Edouard Vuillard
Edouard Vuillard's Oil Paintings
Edouard Vuillard Museum
November 11, 1868-June 21, 1940. French painter.

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BRAMANTE
Man with a Halbard (detail) fg

ID: 05341

BRAMANTE Man with a Halbard (detail) fg
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BRAMANTE Man with a Halbard (detail) fg


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BRAMANTE

Italian High Renaissance Architect and Painter, 1444-1514 In the first decade of the 16th century Donato Bramante was the chief architect in Rome, which had just replaced Florence as the artistic capital of Europe because the patronage of Pope Julius II (reigned 1503-1513) attracted all the leading Italian artists to that city. It is particularly the triumvirate of artists - Michelangelo the sculptor and painter, Raphael the painter, and Bramante the architect - who dominated this period, usually called the High Renaissance, and whose influence overwhelmed the following generations. Donato di Pascuccio d'Antonio, called Bramante, was born in 1444 at Monte Asdruvaldo near Urbino. Nothing is known of the first 30 years of his life. During that period, however, the court of Federigo da Montefeltro at Urbino was a flourishing humanistic and cultural center, attended by artists such as Piero della Francesca, Melozzo da Forll, and Luciano Laurana, who probably influenced the young Bramante. The first notice of Bramante dates from 1477, when he decorated the facade of the Palazzo del Podestaat Bergamo with a frescoed frieze of philosophers.  Related Paintings of BRAMANTE :. | Study fgf | comte de Provence | Man with a Halbard (detail) fg | Portrait of a man | Birds, French anonymous of the early 17th century |
Related Artists:
Albert Gallatin Hoit
Albert Gallatin Hoit (December 13, 1809 - December 18, 1856) was an American painter who lived in Boston, Massachusetts. He painted portraits of William Henry Harrison, Daniel Webster and Brenton Halliburton. Hoit was born in Sandwich, New Hampshire, December 13, 1809, to Gen. Daniel Hoit and Sally Flanders. Siblings included William Henry Hoit. Hoit graduated from Dartmouth College in 1829. He married Susan Hanson in 1838; children included Anna M. Hoit. Hoit "devoted his life to portrait painting, first at Portland, Maine, in 1831, and then in Bangor and Belfast, Maine, and St. John's, N.B. until Boston, Mass., became his permanent home in 1839." He also travelled in Europe, "Oct. 1842 to July 1844, ... enjoying the galleries of art in Italy, Paris, and London." He created portraits of Pietro Bachi, Johanna Robinson Hazen, J. Eames, and others. He painted a portrait of Daniel Webster "for Paran Stevens, which hung for years in the Revere House, Boston, and now belongs to the Union League Club, New York." He was affiliated with the Boston Artists' Association; and exhibited at the gallery of the New England Art Union in the 1850s. In 1848, he kept a studio on Tremont Row in Boston, and lived in Roxbury. By 1852, he'd moved his studio to Washington Street. Hoit died in Jamaica Plain, December 18, 1856, at age 47.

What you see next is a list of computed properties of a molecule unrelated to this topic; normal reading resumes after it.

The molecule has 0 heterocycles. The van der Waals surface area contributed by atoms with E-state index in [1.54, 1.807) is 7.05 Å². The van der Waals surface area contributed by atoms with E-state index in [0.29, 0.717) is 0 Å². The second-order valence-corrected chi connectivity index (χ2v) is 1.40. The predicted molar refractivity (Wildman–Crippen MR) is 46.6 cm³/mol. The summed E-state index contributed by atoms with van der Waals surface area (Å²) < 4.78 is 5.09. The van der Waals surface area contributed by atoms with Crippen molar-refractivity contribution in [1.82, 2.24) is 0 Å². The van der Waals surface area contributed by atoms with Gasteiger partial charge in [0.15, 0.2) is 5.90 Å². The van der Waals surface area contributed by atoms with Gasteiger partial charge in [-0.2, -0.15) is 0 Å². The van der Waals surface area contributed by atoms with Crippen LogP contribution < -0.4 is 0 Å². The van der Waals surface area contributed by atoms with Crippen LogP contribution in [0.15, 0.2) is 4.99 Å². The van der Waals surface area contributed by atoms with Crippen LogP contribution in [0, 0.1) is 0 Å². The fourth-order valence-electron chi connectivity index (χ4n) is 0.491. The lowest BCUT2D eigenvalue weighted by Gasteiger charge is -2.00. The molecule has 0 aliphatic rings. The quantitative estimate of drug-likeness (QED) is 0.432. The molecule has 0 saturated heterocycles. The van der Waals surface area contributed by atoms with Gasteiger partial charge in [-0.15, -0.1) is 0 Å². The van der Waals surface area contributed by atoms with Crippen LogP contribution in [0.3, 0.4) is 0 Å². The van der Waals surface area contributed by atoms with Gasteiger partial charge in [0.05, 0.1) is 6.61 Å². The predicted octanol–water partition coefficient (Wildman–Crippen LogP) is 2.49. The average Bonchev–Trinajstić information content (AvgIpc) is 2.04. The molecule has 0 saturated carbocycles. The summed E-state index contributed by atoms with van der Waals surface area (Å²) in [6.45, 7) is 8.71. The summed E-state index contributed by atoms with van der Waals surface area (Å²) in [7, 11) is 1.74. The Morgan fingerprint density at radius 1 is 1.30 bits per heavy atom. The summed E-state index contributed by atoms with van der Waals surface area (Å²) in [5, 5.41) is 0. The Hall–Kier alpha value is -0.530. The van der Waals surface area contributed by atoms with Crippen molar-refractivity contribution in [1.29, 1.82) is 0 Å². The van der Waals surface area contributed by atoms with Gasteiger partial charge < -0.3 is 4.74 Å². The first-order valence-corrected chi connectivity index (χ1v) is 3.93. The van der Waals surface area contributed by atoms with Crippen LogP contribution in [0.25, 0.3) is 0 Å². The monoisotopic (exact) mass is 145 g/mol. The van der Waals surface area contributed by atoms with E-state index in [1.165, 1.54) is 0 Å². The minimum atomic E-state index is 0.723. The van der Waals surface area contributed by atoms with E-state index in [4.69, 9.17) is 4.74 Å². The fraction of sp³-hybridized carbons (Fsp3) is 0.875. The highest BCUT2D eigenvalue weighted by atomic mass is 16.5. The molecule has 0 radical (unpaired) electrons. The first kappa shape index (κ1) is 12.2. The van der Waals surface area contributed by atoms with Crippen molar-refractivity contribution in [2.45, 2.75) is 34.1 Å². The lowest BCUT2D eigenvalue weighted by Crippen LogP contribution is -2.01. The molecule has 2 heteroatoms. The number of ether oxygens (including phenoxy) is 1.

Aved, Jacques-Andre-Joseph
French Painter, 1702-1766
Pieter Jansz. Saenredam
(June 9 1597 - buried May 31 1665) was a painter of the Dutch Golden Age, known for his distinctive paintings of whitewashed church interiors. Saenredam was born in Assendelft, the son of the Northern Mannerist printmaker and draughtsman Jan Pietersz Saenredam (1565-1607), a follower of Goltzius whose sensuous naked goddesses are in great contrast with the work of his son. In 1612 he moved to Haarlem, where he became a pupil of Frans de Grebber and lived for the rest of his life. In 1614 he became a member of the Haarlem Guild of St. Luke. He died in Haarlem. A contemporary of the painter-architects Jacob van Campen, Salomon de Bray, and Pieter Post, he is noted for his surprisingly modern paintings of church interiors, the great bulk of his production. Saenredam achieved this modern look by using very even light, subtlely modulated, and by removing detailed depiction of textures, in meticulously measured and drawn sketches. He would make these sketches in pencil, pen, and chalk, then and add in watercolor to help give the sketch texture and color. The sketches are detailed, conveying the interior atmosphere through the clever use of light and graduated shadows. Saenredam often deliberately omitted people and church furniture from work, thus focusing more attention on buildings and their architectural forms. Only after having made precise measurements, and precise sketches and drawings of the churches, he would take them to his studio where he started to create his paintings, often after a delay of many years. His emphasis on even light and geometry is brought out by comparing his works with those of the rather younger Emanuel de Witte, who included people, contrasts of light and such clutter of church furniture as remained in Calvinist churches, all usually ignored by Saenredam. Unlike de Witte's, Saenredam's views are usually roughly aligned with a main axis of the church.






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